Accordingly, Professor A. I. Smirnitsky classified homonyms into two large classes: I. full homonyms, II. partial homonyms .
Full lexical homonyms are words which represent the same category of parts of speech and have the same paradigm.
E. g. / match, n. — a game, a contest
I match, n. — a short piece of wood used for I producing fire
wren, n. — a member of the Women's Royal Naval Service wren, n. — a bird
Partial homonyms are subdivided into three subgroups:
A. Simple lexico-grammatical partial homonyms are words which belong to the same category of parts of speech. Their paradigms have one identical form, but it is never the same form, as will be seen from the examples.
E. g. / (to) found, v.
\ found, v. (Past Indef., Past Part. of to ( find)
/ to lay, v.
I lay, v. (Past Indef. of to lie)
[ to bound, v.
I bound, v. (Past Indef., Past Part, of to
B. Complex lexico-grammatical partial homonyms are words of different categories of parts of speech which have one identical form in their paradigms.
E. g. f rose, n.
rose, v. (Past Indef. of to rise)
made, v. (Past Indef., Past Part, of to make)
left, v. (Past Indef., Past Part, of to leave)
been, v. (Past Part, of to be)
won, v. (Past Indef., Past Part, of to win)
C. Partial lexical homonyms are words of the same category of parts of speech which are identical only in their corresponding forms.
E. g. \ to lie (lay, lain), v. to lie (lied, lied), v.
to hang (hung, hung), v.
to hang (hanged, hanged), v.
to can (canned, canned) (I) can (could)
I. Consider your answers to the following.
Are Their Meanings the Same or Different?
Synonymy is one of modern linguistics' most controversial problems. The very existence of words traditionally called synonyms is disputed by some linguists; the nature and essence of the relationships of these words is hotly debated and treated in quite different ways by the representatives of different linguistic schools.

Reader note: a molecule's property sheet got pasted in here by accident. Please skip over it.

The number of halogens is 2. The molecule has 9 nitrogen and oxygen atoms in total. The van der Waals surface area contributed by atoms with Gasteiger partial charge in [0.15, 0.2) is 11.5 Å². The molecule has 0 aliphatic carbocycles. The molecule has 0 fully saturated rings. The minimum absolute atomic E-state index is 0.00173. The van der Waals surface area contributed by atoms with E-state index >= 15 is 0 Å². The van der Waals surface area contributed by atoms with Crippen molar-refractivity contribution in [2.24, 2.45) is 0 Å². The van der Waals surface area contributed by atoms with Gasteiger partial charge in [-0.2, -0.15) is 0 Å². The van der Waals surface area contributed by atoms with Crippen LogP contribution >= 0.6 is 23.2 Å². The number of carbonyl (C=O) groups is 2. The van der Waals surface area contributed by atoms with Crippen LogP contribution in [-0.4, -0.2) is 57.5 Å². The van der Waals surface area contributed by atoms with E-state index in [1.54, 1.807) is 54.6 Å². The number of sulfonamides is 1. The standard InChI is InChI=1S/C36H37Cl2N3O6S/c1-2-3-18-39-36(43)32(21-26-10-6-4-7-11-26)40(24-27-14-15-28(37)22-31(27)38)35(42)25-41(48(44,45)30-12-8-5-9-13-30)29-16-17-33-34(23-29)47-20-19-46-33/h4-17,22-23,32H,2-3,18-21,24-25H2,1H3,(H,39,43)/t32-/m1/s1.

Even though one may accept that synonyms in the traditional meaning of the term are somewhat elusive and, to some extent, fictitious it is certain that there are words in any vocabulary which clearly develop regular and distinct relationships when used in speech.
In the following extract, in which a young woman rejects a proposal of marriage, the verbs like, admire and love, all describe feelings of attraction, approbation, fondness:
"I have always liked you very much, I admire your talent, but, forgive me, — I could never love you as a wife should love her husband."
(From The Shivering Sands by V. Holt)
Yet, each of the three verbs, though they all describe more or less the same feeling of liking, describes it in its own way: "I like you, i. e. I have certain warm feelings towards you, but they are not strong enough
for me to describe them as "love"," — so that like and love are in a way opposed to each other.
The duality of synonyms is, probably, their most confusing feature: they are somewhat the same, and yet they are most obviously different. Both aspects of their dual characteristics are essential for them to perform their function in speech: revealing different aspects, shades and variations of the same phenomenon.
"— Was she a pretty girl?
— I would certainly have called her attractive."
The second speaker in this short dialogue does his best to choose the word which would describe the girl most precisely: she was good-looking, but pretty is probably too good a word for her, so that attractive is again in a way opposed to pretty (not pretty, only attractive), but this opposition is, at the same time, firmly fixed on the sameness of pretty and attractive: essentially they both describe a pleasant appearance.
Here are some more extracts which confirm that synonyms add precision to each detail of description and show how the correct choice of a word from a group of synonyms may colour the whole text.
The first extract depicts a domestic quarrel. The infuriated husband shouts and glares at his wife, but "his glare suddenly softened into a gaze as he turned his eyes on the little girl" (i. e. he had been looking furiously at his wife, but when he turned his eyes on the child, he looked at her with tenderness).
The second extract depicts a young father taking his child for a Sunday walk.
"Neighbours were apt to smile at the long-legged bare-headed young man leisurely strolling along the
street and his small companion demurely trotting by his side."
(From ^ by B. Lowndes)
The synonyms stroll and trot vividly describe two different styles of walking, the long slow paces of the young man and the gait between a walk and a run of the short-legged child.
In the following extract an irritated producer is talking to an ambitious young actor:
"Think you can play Romeo? Romeo should smile, not grin, walk, not swagger, speak his lines, not mumble them."